There is a risk that prisoners won’t have access to the information required in order to verify their identity as part of their application to register to vote, such as their national insurance number or any other documentary evidence. Consideration would therefore need to be given to alternative ways for prisoners to verify their identity so that they can register.
The method by which prisoners would cast their vote
In a polling station
The setting up of polling stations in prisons would logistically be very difficult and require significant resourcing. For example, making sure that all prisoners were issued with the correct ballot papers for their registered address, and that the completed ballot papers were returned to the correct wards or constituencies ahead of the count would be difficult to deliver in practice.
If polling stations were set up in prisons, consideration would also need to be given to how to maintain the integrity of the voting process, ensuring that the voter can cast their vote in secret. In addition, all voter materials and the ballot boxes would need to be kept secure at all times. There are questions around who would run the polling station and how they would be trained.
Given the practical challenges highlighted above, we do not recommend that polling stations are set up in prisons. This would therefore mean that prisoners would need to rely on absent voting methods, such as postal voting or voting by proxy.
Currently, prisoners on remand are classified as special category electors, and are only able to vote by post or proxy.
There is a relatively short window between the issue of postal ballot packs by Returning Officers and the deadline for returning a completed postal ballot in time for it to be counted. The HM Prison Service - Wales would therefore need to ensure that their current arrangements for processing prisoners’ mail would enable prisoners to receive and return their postal ballots within the necessary timeframe.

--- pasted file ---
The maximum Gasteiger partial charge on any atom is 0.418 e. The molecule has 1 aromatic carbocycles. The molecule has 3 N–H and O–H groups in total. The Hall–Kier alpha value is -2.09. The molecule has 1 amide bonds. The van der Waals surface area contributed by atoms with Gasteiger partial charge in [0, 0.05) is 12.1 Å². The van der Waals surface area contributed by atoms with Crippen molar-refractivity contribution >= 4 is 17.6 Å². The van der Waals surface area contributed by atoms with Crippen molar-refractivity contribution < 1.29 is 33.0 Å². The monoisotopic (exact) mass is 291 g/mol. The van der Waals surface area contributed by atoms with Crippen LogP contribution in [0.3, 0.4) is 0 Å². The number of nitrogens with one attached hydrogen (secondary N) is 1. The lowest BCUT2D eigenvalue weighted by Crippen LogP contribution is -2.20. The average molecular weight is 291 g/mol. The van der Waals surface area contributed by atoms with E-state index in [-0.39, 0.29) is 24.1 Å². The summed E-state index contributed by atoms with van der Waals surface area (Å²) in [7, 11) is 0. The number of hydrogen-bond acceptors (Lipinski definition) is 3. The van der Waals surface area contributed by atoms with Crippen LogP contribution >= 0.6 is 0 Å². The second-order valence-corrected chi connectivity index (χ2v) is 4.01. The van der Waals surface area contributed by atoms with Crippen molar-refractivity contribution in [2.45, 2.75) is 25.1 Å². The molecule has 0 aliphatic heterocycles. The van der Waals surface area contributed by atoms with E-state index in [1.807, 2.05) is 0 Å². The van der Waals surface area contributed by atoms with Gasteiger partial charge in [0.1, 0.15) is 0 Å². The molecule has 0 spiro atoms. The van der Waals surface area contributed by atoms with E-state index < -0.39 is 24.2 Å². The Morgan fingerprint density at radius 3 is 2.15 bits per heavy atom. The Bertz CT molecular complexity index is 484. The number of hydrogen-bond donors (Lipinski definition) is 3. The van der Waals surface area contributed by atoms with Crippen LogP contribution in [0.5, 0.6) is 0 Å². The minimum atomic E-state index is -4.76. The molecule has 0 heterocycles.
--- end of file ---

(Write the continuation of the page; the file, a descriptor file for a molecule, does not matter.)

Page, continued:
If prisoners are entitled to vote by post, we would expect there to be necessary safeguards in place so that they can complete their postal ballot pack in secret. This may be achieved through including specific wording in the legislation or receiving an assurance from the prison service this will happen.
If prisoners are able to vote by proxy they should not be required to have their application attested, as is the case for overseas and service voters. This is because by nature of being in prison the voter has a sufficient reason for not being able to attend their polling station.
If some prisoners are in future eligible to vote at elections in Wales, it will be important to ensure they know that they can vote and how to register and cast a vote. The Commission would expect to work with governments and the prison service to explore how an awareness programme for prisoners would be delivered to enable this.
Prison officers would need to be trained so they can support prisoners, and signs on voting rights and how to register to vote and vote could be displayed in relevant areas of the prison. Prisoners who are disabled or who have any learning difficulties should be able to receive help to complete forms if they ask for it. We would be happy to explore with the prison service the practical steps they could take to support prisoners to vote and advise on the materials that they could use to raise awareness.
Access to campaign arguments
If prisoners are eligible to vote at elections in Wales they must have access to information about the policies of candidates, parties and other campaigners so they can make an informed decision when they vote. The prison service would need to consider how this would be delivered.
As residence is one of the main criteria for registration there will need to be careful consideration about how to register people who have previously been resident or registered to vote in Wales but who are serving a prison term in a prison in England, Scotland or Northern Ireland. If prisoners were registered at the prison address, this could have a disproportionate impact on the electorate in the ward in which the prison is located. It would also mean that Welsh prisoners in prisons in England would not be able to vote in Welsh elections.